Remember Earthworms? Most of Its Members Are Now Back as Worms 

click to enlarge The members of hip-hop act Earthworms, save for Kama (third from left) have reunited to form Worms.

BEN SHEPHERD

The members of hip-hop act Earthworms, save for Kama (third from left) have reunited to form Worms.

As Matt Fournier recalls it, the last time the members of Earthworms shared a stage together, things didn't go exactly as planned.

With the group already looking at dissolution, the hip-hop act was without Dan Mahfood (a.k.a. DJ Mahf) that evening, while its three emcees — Fournier (also known simply as Mathias), Kerry Brennan (Black Patrick) and Justin Maginn (Kama) — were at each other's throats on stage. It was not the most pleasant send-off for one of the more celebrated local acts of its day, but it was memorable. Still, it was a shame, because that acrimony hadn't previously been the norm, with the band releasing albums, touring and sharing tons of good vibes before calling it a day in 2011.

Citing the old adage that time heals all wounds, several members of Earthworms have performed gigs together in the past couple of weeks in a reunion of sorts that appears to be ongoing. But without Maginn, who has since decamped for the West Coast, the group is transitioning to a new life as, simply, Worms.

"Not 'Earthworms,'" Fournier notes. "And not 'the Worms.' It's just 'Worms.'"

The band, which originally formed in 2004, began to re-coalesce just this year, when Fournier was approached about his group Mathias & the Pirates taking part in a late-April show. With the group unable to fill that gig's timeline, lines were cast and the three STL-based members of Earthworms began rehearsing together for the first time in years.

"I think we had to live some life to get here," Fournier says. "We're all older now. Kerry's raising a couple of kids. Mahf's been a professional DJ his whole adult life and has been steady performing for years. The Pirates have been working on a new thing, but that's been a slow burn. I needed something to keep my brain moving. The energy that was created with rehearsals made sense for us to put some more energy into this. We're not approaching it like a ten-year-old sound. We're a different band now, so we're approaching this with some different sounds, different vibes, but without abandoning our core."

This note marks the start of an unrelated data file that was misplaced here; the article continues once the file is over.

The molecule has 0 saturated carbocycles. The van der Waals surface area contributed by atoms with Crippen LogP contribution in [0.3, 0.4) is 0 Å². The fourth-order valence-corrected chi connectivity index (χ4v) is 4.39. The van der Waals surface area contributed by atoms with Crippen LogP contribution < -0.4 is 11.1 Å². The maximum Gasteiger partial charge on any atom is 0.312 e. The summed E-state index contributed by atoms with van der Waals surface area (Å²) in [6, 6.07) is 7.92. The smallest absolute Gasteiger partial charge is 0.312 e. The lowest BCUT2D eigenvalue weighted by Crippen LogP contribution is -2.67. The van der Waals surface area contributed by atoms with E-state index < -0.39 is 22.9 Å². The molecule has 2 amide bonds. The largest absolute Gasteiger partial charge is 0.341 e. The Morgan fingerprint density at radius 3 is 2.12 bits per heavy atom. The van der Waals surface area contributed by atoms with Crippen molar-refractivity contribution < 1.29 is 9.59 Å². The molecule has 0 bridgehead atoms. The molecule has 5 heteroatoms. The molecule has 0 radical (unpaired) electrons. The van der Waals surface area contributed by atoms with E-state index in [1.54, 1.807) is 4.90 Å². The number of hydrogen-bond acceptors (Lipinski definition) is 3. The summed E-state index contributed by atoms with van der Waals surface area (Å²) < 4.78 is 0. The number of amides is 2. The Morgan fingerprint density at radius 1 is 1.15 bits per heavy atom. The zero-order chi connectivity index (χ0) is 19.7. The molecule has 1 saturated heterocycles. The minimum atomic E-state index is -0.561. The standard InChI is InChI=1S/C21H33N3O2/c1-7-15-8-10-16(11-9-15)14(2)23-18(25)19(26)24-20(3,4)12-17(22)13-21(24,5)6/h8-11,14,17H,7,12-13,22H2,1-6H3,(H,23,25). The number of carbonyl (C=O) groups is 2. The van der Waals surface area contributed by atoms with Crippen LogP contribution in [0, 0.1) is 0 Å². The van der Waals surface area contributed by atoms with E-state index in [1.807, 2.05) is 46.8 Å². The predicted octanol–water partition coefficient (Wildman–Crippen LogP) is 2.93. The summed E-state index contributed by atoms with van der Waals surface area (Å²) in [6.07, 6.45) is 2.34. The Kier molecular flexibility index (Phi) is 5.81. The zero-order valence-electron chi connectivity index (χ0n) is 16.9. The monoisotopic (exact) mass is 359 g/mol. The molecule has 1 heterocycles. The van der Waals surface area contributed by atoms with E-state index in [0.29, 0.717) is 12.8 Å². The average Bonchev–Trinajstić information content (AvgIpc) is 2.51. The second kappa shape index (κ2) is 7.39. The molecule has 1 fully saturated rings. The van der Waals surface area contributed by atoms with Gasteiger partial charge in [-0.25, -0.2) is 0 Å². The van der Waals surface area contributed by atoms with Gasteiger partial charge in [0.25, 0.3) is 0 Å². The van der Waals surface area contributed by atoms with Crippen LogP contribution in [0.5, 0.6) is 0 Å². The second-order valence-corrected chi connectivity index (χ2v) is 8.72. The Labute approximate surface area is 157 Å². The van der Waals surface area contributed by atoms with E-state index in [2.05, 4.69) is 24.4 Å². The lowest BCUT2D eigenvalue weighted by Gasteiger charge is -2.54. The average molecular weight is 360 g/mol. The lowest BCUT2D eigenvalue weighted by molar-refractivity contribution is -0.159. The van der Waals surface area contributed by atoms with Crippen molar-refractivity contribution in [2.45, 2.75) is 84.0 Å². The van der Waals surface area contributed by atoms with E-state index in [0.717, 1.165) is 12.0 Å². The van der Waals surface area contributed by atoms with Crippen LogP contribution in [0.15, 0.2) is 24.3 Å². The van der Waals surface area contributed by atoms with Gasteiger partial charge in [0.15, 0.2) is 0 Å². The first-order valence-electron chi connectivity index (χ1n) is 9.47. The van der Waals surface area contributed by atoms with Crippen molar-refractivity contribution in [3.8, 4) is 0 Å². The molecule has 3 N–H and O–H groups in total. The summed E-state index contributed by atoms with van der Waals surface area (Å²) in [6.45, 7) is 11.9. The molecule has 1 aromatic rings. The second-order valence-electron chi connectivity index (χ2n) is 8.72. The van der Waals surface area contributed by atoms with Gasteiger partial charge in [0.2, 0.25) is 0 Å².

And, yes, the group is moving forward with two emcees rather than three, a move necessitated by Maginn's life in California. According to Fournier, he's got a pretty good life at that, residing in Venice and working as a dog trainer for LA celebrities.

"The three of us found our paths coming back together while he's out in Venice, which is pretty dope," Fournier says. "We'll perform together again. Someday."

For now, the redubbed Worms have been recrafting material from their former days, as well as working in material from their individual solo work. Moving forward, they'll add altogether new cuts as well. So far they've focused on smaller sets of music, as they've appeared on large, multi-act bills — twenty minutes or so of performance-ready material is all they've needed. The band's three vintage albums have given them hours of material from which to choose, Fournier says.

The broader notion here is how to re-shape older cuts, or write more anew.

"We're in the moment of figuring that out," he says. "I'm forever in the moment. But it's the opposite of what Matthew McConaughey says: People don't stay the same age. Getting younger people to engage with us is a challenge, and artists our age tend to make sounds that reflect the things we grew up loving. Those aren't the same things that today's 25-year-old grew up loving. You want to do that without pandering."

And that means an update to the group's determinedly underground hip-hop sound. Fournier says it's important to the members of Worms to stay of-the-moment, to make music that will resonate with younger ears. In that same vein, the lyricism and subject matter has to stay where the band's members are now, too — which is to say, it should represent the maturity that comes with time.

"This should be about what's going on in our life right now," he says. "Your mind's going to consider words and thoughts differently now. I listen to the old music we put out and I like it; we put out some pretty good shit. I know, though, that I wouldn't say it the same way. I use negative space more. I don't rap at people as much as talk to them. It's a natural evolution. Kerry's gone through the same thing. And Mahf's going to be scratching and adding elements that are going to be more advanced."

It all amounts to something that should be exciting for any fan of local hip-hop: a rejuvenated act filled with top-tier talent itching to reprove itself to the world.

"Sonically, Earthworms was a product of our times; the instrumentation was from the era," Fournier says. "We don't want to rehash what it sounded like ten years ago. What we're working on is artistically a lot different."

Worms will be releasing new music and playing shows to be announced in 2019. For a listen back to Earthworms, go to: mathias.bandcamp.com.

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